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Eating disorders and mortality rates
All eating disorders come with severe medical complications and increased mortality rates. The risk of premature death is increased for people with all types of eating disorders.
- The risk of premature death for women with Anorexia Nervosa is 6-12 times higher than the general population
- The risk of premature death for women with Anorexia Nervosa is ‘much higher’ than other psychiatric disorders
- For females with Anorexia Nervosa and diabetes, there is a 15.7-fold increase in mortality rates when compared with females with diabetes alone
Eating disorders and suicide
The risk of premature death in people with eating disorders relates in part to medical complications associated with the disorder; however suicide has also been identified as a major cause of death in people with eating disorders.
- Research shows that 1 in 5 individuals with Anorexia Nervosa who died prematurely had committed suicide
- Research on suicide in people with Bulimia Nervosa and EDNOS is less available; however, suicide attempts have been identified in people with Bulimia Nervosa.
Eating disorders and adolescents
Eating disorders commonly affect young people. Eating disorders can occur in people as young as 7 or as old as 70; however evidence shows that adolescents and young people are increasingly at risk.
- Eating disorders represent the third most common chronic illness for young females
- Eating disorders represent the second leading cause of mental disorder disability for young females
- Adolescents with diabetes may have a 2.4-fold higher risk of developing an eating disorder
- Adolescent girls who diet at a severe level are 18 times more likely to develop an eating disorder within 6 months. This risk increases to a 1 in 5 chance over 12 months.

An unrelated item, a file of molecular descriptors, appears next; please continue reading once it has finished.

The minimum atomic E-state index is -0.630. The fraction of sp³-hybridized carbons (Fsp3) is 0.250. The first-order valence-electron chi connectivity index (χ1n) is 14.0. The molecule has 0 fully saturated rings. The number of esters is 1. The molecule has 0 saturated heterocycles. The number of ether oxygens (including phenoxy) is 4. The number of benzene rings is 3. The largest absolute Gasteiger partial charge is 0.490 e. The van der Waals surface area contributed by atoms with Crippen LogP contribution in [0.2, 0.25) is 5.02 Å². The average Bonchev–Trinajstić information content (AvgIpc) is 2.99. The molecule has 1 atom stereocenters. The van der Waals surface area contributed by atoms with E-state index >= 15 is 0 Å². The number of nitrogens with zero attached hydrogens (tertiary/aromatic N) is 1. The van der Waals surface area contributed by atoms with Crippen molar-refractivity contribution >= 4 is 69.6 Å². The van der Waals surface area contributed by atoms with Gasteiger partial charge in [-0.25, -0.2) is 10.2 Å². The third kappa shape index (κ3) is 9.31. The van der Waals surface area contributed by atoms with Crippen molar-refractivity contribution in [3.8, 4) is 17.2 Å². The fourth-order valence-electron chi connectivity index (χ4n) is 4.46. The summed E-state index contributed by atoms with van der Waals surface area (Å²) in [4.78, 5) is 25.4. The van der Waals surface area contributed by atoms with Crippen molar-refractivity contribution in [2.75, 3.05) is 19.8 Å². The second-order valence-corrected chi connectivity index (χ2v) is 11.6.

Studies of body dissatisfaction in adolescence have found varying but consistently high levels:
- 70% of adolescent girls have body dissatisfaction
- Body dissatisfaction is identified in the Mission Australia Youth Survey (2010) as the top ranked issue of concern for young people.
Eating disorders and obesity
The Academy for Eating Disorders (AED) observed that “obesity and eating disorders are not opposite ends of the same spectrum”. Obesity and eating disorders may be viewed as occurring at the same end of a spectrum with healthy beliefs, attitudes, and behaviours at one end, and problematic beliefs, attitudes, and behaviours (and ultimately syndromes) at the other end. Among the variety of weight- and eating-related problems, there are some separate and some overlapping protective, risk and maintaining factors.
- Obesity in adolescents has increased by 75% in the past three decades
- The development of co-morbid obesity with eating disorder behaviours has increased at a faster rate than that of either obesity or eating disorders alone.
- Adolescent girls with obesity have high rates of disordered eating
- One in five people with obesity also present with disordered eating, mainly in the form of binge eating, but also evident in episodes of strict dieting and purging
The long term health consequences of eating disorders
The consequences of an eating disorder are not limited to acute episodes of illness but may also be long term.
- Research shows that only 46% of patients fully recovered from Anorexia Nervosa while 20% remained chronically ill for the long term.
- Research into Binge Eating Disorder has identified that this disorder is more common than Anorexia Nervosa or Bulimia Nervosa and is at least as chronic and stable as these disorders
The financial consequences of eating disorders
The cost of care for a person with an eating disorder is substantial. Eating disorders are the 12th leading cause of mental health hospitalisation costs within Australia. The expense of treatment of an episode of Anorexia Nervosa has been reported to come second only to the cost of cardiac artery bypass surgery in the private hospital sector in Australia.
Bulimia Nervosa and Anorexia Nervosa are the 8th and 10th leading causes, respectively, of burden of disease and injury in females aged 15 to 24 in Australia. This is measured by disability-adjusted life years.